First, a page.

2.5 Implementation quirks

Two simple adjustments to the basic algorithm have proven themselves useful for the implementation. First, if our prototype tree is very deep and we have evaluated many of its nodes, we might run into memory limitations. In this case, we can run a pruning pass where we remove certain nodes from the tree which are unlikely to contain the final solution. This step is not included in the experiments of the next section, as it was not needed for these rather small problems. The best way to do this is still subject to research.

Second, it can be useful to bias the probability of an unevaluated node, such that in a first evaluation (and only in the first) always a terminal symbol is chosen. Many nodes will only be evaluated once. After the very first evaluation, the probabilities for the symbols are again set to and the algorithm continues as usual. This bias can decrease the execution time of the algorithm as it creates fewer very deep solutions that are of no interest. In preliminary experiments, we have found that no notable decrease in the general performance of the algorithm occurs.

3 Experiments

name target function function set training
Table 1: Problem set

To test the performance of the algorithm, we have chosen some well-known symbolic regression problems from the literature [10, 9]. The target functions can be found in Table 1. It lists the name of the problem, the target function that is to be discovered, the function set to the problem, as well as the training and testing domain of the variables. The notation means that the training (testing) set is created from a uniform distribution from -1 to +1, with 20 draws. The notation on the other hand, describes a set of equidistant points in the range of 1 to 50 with a step size of 1. For all functions in the function set, the protected versions are used. For example, if a division by zero occurs, the division operator will return the value 1. The symbols represent the variables in the function sets. Note that Korns-12 has 5 variables in the function set but only 2 variables are required to solve the problem. The symbol represents a constant node as defined in Section 2.4. For the calculation of the depth, we consider the constant a terminal symbol.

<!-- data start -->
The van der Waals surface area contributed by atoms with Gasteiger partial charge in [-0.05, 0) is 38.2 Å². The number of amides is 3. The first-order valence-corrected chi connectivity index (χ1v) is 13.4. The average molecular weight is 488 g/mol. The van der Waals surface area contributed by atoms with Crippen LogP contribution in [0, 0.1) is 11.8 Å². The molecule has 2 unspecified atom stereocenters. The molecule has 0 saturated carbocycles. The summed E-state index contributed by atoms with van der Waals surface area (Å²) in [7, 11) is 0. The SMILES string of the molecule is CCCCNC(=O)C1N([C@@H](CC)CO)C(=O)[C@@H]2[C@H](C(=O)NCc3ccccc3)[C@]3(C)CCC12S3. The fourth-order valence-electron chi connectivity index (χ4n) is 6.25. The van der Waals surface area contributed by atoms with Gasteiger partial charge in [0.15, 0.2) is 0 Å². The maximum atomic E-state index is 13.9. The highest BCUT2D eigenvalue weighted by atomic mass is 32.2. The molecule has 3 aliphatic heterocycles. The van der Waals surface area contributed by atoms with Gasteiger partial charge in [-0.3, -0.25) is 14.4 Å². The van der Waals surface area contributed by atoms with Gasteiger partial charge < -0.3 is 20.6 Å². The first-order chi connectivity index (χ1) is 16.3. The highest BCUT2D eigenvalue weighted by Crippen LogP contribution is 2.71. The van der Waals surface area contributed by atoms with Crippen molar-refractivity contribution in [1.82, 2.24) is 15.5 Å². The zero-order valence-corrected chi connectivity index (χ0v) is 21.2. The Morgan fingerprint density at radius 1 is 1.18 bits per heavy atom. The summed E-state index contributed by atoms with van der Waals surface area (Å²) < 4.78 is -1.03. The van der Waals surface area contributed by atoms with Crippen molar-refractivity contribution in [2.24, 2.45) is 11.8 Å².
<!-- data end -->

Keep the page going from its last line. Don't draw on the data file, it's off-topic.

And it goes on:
For the problems Nguyen-4, Nguyen-7, and Pagie-1 no testing set is defined in the original literature. Further, Nguyen-4 and Nguyen-7 only use a constant of 1.0 and do not allow for other constants. Thus, we include a constant of 1.0 in the function set and do not use the constant nodes. Especially the problems Korns-12, Vladsilasleva-4, and Pagie-1 are considered to be hard to solve with current symbolic regression methods.

parameter value
iterations 1000000
max depth 15
max const. depth 4
parameter value
population size 5000
generations 200
crossover prob. 0.7
subtree mut. prob. 0.1
hoist mut. prob. 0.05
point mut. prob. 0.1
parsimony coeff. 0.01
tournament size 20
Table 2: Settings

To set the results into context, GP is applied to the same problems. The equivalent function set and an equivalent amount of function evaluations are provided. The settings for both methods can be found in Table 2. For PTP, the maximum tree depth is set to 15, the maximum depth of a constant branch is set to 3 and the floating point position is in the range of 1 to 6. The parameter , defining the probability distribution, is set to 4 for all experiments. This has proven to be a good setting for a wide variety of problems. As an example, for the Keijzer-6 problem (nine symbols), this results in probabilities between 0.924 for the best to 1.41E-04 for the worst choice. The discounting factors are set to and . For GP a large population size of 5000 individuals evolves for 200 generations. The crossover probability is set to 0.7, the subtree mutation probability to 0.1, the hoist mutation probability to 0.05 and the point mutation probability to 0.1. The parsimony coefficient, used to control bloat, is set to 0.01. For both PTP and GP the mean squared error (MSE) is used as a fitness measure.

The implementation of PTP111The code is available on Github github.com/coesch/ptree. It contains a range of benchmark functions. However, for brevity, only the results for the benchmarks listed in [10] and the well known polynomial problem are presented in this study. is in Python 3.6 making use of the Cython extension [2]. The gplearn [8] library is used for the GP benchmarks. The experiments are run on an Intel Xeon (R) CPU E5-2609 machine at 8x2.4GHz with 32 GiB of memory running Ubuntu 17.04. To compare the two methods 100 independent runs have been performed.

name train test train test
Nguyen-4 best 7.22E-34 none 1.17E-32 none 1.04E-04 none